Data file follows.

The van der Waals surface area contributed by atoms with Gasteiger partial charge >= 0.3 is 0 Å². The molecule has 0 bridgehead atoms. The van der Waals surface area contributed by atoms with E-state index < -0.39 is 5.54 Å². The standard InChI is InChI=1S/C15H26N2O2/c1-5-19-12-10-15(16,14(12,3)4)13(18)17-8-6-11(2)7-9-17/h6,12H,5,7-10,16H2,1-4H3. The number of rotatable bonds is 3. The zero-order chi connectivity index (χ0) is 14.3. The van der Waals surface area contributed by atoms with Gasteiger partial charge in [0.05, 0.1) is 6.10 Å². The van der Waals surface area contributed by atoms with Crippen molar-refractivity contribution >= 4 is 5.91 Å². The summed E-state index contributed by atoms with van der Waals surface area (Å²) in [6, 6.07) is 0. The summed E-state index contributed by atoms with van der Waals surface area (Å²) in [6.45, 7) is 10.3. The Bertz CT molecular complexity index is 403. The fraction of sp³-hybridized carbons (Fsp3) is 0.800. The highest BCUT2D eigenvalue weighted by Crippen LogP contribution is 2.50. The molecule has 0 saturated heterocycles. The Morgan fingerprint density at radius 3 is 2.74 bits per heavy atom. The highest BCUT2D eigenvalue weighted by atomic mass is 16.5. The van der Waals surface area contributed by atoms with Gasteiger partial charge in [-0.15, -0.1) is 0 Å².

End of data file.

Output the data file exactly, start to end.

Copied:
The van der Waals surface area contributed by atoms with Gasteiger partial charge >= 0.3 is 0 Å². The molecule has 0 bridgehead atoms. The van der Waals surface area contributed by atoms with E-state index < -0.39 is 5.54 Å². The standard InChI is InChI=1S/C15H26N2O2/c1-5-19-12-10-15(16,14(12,3)4)13(18)17-8-6-11(2)7-9-17/h6,12H,5,7-10,16H2,1-4H3. The number of rotatable bonds is 3. The zero-order chi connectivity index (χ0) is 14.3. The van der Waals surface area contributed by atoms with Gasteiger partial charge in [0.05, 0.1) is 6.10 Å². The van der Waals surface area contributed by atoms with Crippen molar-refractivity contribution >= 4 is 5.91 Å². The summed E-state index contributed by atoms with van der Waals surface area (Å²) in [6, 6.07) is 0. The summed E-state index contributed by atoms with van der Waals surface area (Å²) in [6.45, 7) is 10.3. The Bertz CT molecular complexity index is 403. The fraction of sp³-hybridized carbons (Fsp3) is 0.800. The highest BCUT2D eigenvalue weighted by Crippen LogP contribution is 2.50. The molecule has 0 saturated heterocycles. The Morgan fingerprint density at radius 3 is 2.74 bits per heavy atom. The highest BCUT2D eigenvalue weighted by atomic mass is 16.5. The van der Waals surface area contributed by atoms with Gasteiger partial charge in [-0.15, -0.1) is 0 Å².